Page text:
I appreciate the thoughts about language and symbol. I was a language major before getting into theater and then the church... so all of these things are important to me. But the question must be raised: if language and symbol are the things that give shape to the universe, where do they come from? Do they simply arise as a process of the working of the anti-entropy upbuilding of complex forms leading to self-consciousness? Does the universe "wake up" at some point and recognize itself for the first time? Perhaps so; but that still doesn't answer the ultimate question, Why? One can take the zen approach and say, "No why! Just is!" And I'm fine with that. But that is in itself a faith statement. Some see God as a Why, others as an Is. Perhaps God is just the name we give to our questions or our answers...

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tgflux
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tgflux

Love and meaning are human concepts. Projecting them onto the universe worked better before we knew about the billions of years preceding humankind and the vast and impersonal forces of the cosmos.

Says who? I can look at Hubble Telescope pictures of stars&galaxies long since burned out, *or* look at the bones of pre-Homo sapiens hominids, and feel MORE confident about Love&Meaning projected, BOTH within the self and onto the universe. Alleluia!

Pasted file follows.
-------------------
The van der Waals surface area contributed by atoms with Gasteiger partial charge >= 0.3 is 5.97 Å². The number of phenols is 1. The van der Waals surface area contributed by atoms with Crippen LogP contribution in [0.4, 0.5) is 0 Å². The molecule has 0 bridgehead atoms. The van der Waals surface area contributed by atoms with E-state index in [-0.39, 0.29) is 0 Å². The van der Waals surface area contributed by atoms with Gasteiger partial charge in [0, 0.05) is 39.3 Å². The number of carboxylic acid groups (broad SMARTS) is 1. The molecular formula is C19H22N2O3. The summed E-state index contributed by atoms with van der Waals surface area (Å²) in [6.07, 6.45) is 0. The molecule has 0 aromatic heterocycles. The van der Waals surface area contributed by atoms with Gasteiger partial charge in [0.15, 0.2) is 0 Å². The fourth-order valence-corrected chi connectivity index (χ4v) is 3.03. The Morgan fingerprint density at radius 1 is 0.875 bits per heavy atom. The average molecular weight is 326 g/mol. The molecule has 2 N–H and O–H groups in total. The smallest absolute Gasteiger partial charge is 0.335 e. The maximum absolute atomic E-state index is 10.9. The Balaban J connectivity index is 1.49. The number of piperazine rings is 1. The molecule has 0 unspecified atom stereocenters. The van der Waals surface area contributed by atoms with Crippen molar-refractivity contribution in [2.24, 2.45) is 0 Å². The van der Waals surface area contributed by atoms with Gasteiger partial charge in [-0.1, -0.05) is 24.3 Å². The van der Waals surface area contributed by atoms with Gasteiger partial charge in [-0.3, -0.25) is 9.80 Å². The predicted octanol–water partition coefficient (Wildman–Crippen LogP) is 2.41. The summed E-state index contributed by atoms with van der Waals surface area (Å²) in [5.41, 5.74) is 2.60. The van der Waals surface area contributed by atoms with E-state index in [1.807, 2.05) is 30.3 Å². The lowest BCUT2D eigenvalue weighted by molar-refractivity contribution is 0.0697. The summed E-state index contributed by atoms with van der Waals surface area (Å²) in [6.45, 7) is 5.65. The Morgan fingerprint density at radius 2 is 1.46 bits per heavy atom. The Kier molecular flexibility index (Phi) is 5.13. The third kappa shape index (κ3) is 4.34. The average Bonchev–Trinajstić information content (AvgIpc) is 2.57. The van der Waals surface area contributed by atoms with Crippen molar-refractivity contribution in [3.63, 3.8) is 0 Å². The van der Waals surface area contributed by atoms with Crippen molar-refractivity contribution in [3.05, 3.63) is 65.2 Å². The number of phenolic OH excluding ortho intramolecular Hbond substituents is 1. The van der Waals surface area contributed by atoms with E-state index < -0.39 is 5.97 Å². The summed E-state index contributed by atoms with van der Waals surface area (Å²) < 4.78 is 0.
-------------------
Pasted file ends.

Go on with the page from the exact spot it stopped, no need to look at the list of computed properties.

It seems to me that, if our brains are receivers for Divine transmission, there should be more consistency in the messages. Instead, we must constantly "discern" the will of God, distinguish between the gospel of love and inclusion and the gospel of sin and punishment.

"If God is God, then God SHOULD ___________" is a pretty bog-standard objection. OK, if that's what you believe. Certainly the repetition of this objection hasn't weakened my faith (i.e. trust). "If you meet the Buddha on the road, kill him": same thing, *for me*, w/ a God who didn't have to be constantly (and subjectively, via our individual brainmeat) discerned.

JC Fisher

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Gary Paul Gilbert
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Gary Paul Gilbert

Nelson Goodman emphasizes the importance of language and the impossibility of getting outside of symbols. People swim in language. In physics the earth moves, but in everyday activities such as getting off a bus, the earth doesn't move.

Some of the brain research is disappointing because it replaces "mind" in Cartesian dualism with the word "brain," as if that could solve anything. The human person is more than an animated hunk of meat. Greek mind/body dualism lives on in science,especially when it claims to have escaped dualism.

As Kant said of the faith of seminary students, it can't be tested because faith is untestable. Who else would answer a public essay competition on such a question? It is, as Kierkegaard said, a leap of faith. Scholarship can be tested but not faith.

It is like Wittgenstein saying that if one were lost in the woods at night and thought one saw a light, then one mind as follow what appears to be a sign. Maybe it is the way to go or maybe it isn't.

The point is to do something and gladly move on if the hypothesis is wrong.

Gary Paul Gilbert